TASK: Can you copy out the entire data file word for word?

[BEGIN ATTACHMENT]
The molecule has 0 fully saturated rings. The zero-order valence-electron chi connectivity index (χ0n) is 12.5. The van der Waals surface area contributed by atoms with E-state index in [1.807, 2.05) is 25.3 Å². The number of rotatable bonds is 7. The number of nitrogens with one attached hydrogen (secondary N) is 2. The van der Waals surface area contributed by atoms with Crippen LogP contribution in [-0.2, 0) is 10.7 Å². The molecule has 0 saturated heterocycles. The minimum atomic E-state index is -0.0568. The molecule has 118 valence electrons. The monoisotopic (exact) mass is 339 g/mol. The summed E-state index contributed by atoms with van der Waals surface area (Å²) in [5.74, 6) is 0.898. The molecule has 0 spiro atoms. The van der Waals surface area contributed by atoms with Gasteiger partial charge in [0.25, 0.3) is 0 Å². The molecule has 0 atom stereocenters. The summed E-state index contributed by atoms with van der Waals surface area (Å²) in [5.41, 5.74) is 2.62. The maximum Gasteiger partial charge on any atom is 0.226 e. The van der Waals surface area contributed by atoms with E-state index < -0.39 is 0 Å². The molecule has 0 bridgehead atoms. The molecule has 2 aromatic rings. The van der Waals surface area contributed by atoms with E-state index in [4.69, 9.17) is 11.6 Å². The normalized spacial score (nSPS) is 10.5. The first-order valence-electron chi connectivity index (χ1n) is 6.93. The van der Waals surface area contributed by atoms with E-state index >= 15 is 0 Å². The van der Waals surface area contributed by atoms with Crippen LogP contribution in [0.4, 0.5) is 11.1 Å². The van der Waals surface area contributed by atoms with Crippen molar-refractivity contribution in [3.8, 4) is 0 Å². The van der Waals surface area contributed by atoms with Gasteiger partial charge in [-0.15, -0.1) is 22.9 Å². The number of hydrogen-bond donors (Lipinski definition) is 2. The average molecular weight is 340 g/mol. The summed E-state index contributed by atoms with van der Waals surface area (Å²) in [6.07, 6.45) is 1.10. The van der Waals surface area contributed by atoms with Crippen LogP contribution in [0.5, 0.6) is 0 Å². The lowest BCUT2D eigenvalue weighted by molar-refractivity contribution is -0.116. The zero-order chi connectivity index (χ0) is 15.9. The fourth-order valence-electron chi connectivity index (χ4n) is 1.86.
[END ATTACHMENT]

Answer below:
The molecule has 0 fully saturated rings. The zero-order valence-electron chi connectivity index (χ0n) is 12.5. The van der Waals surface area contributed by atoms with E-state index in [1.807, 2.05) is 25.3 Å². The number of rotatable bonds is 7. The number of nitrogens with one attached hydrogen (secondary N) is 2. The van der Waals surface area contributed by atoms with Crippen LogP contribution in [-0.2, 0) is 10.7 Å². The molecule has 0 saturated heterocycles. The minimum atomic E-state index is -0.0568. The molecule has 118 valence electrons. The monoisotopic (exact) mass is 339 g/mol. The summed E-state index contributed by atoms with van der Waals surface area (Å²) in [5.74, 6) is 0.898. The molecule has 0 spiro atoms. The van der Waals surface area contributed by atoms with Gasteiger partial charge in [0.25, 0.3) is 0 Å². The molecule has 0 atom stereocenters. The summed E-state index contributed by atoms with van der Waals surface area (Å²) in [5.41, 5.74) is 2.62. The maximum Gasteiger partial charge on any atom is 0.226 e. The van der Waals surface area contributed by atoms with E-state index < -0.39 is 0 Å². The molecule has 0 bridgehead atoms. The molecule has 2 aromatic rings. The van der Waals surface area contributed by atoms with E-state index in [4.69, 9.17) is 11.6 Å². The normalized spacial score (nSPS) is 10.5. The first-order valence-electron chi connectivity index (χ1n) is 6.93. The van der Waals surface area contributed by atoms with E-state index >= 15 is 0 Å². The van der Waals surface area contributed by atoms with Crippen LogP contribution in [0.4, 0.5) is 11.1 Å². The van der Waals surface area contributed by atoms with Crippen molar-refractivity contribution in [3.8, 4) is 0 Å². The van der Waals surface area contributed by atoms with Gasteiger partial charge in [-0.15, -0.1) is 22.9 Å². The number of hydrogen-bond donors (Lipinski definition) is 2. The average molecular weight is 340 g/mol. The summed E-state index contributed by atoms with van der Waals surface area (Å²) in [6.07, 6.45) is 1.10. The van der Waals surface area contributed by atoms with Crippen LogP contribution in [0.5, 0.6) is 0 Å². The lowest BCUT2D eigenvalue weighted by molar-refractivity contribution is -0.116. The zero-order chi connectivity index (χ0) is 15.9. The fourth-order valence-electron chi connectivity index (χ4n) is 1.86.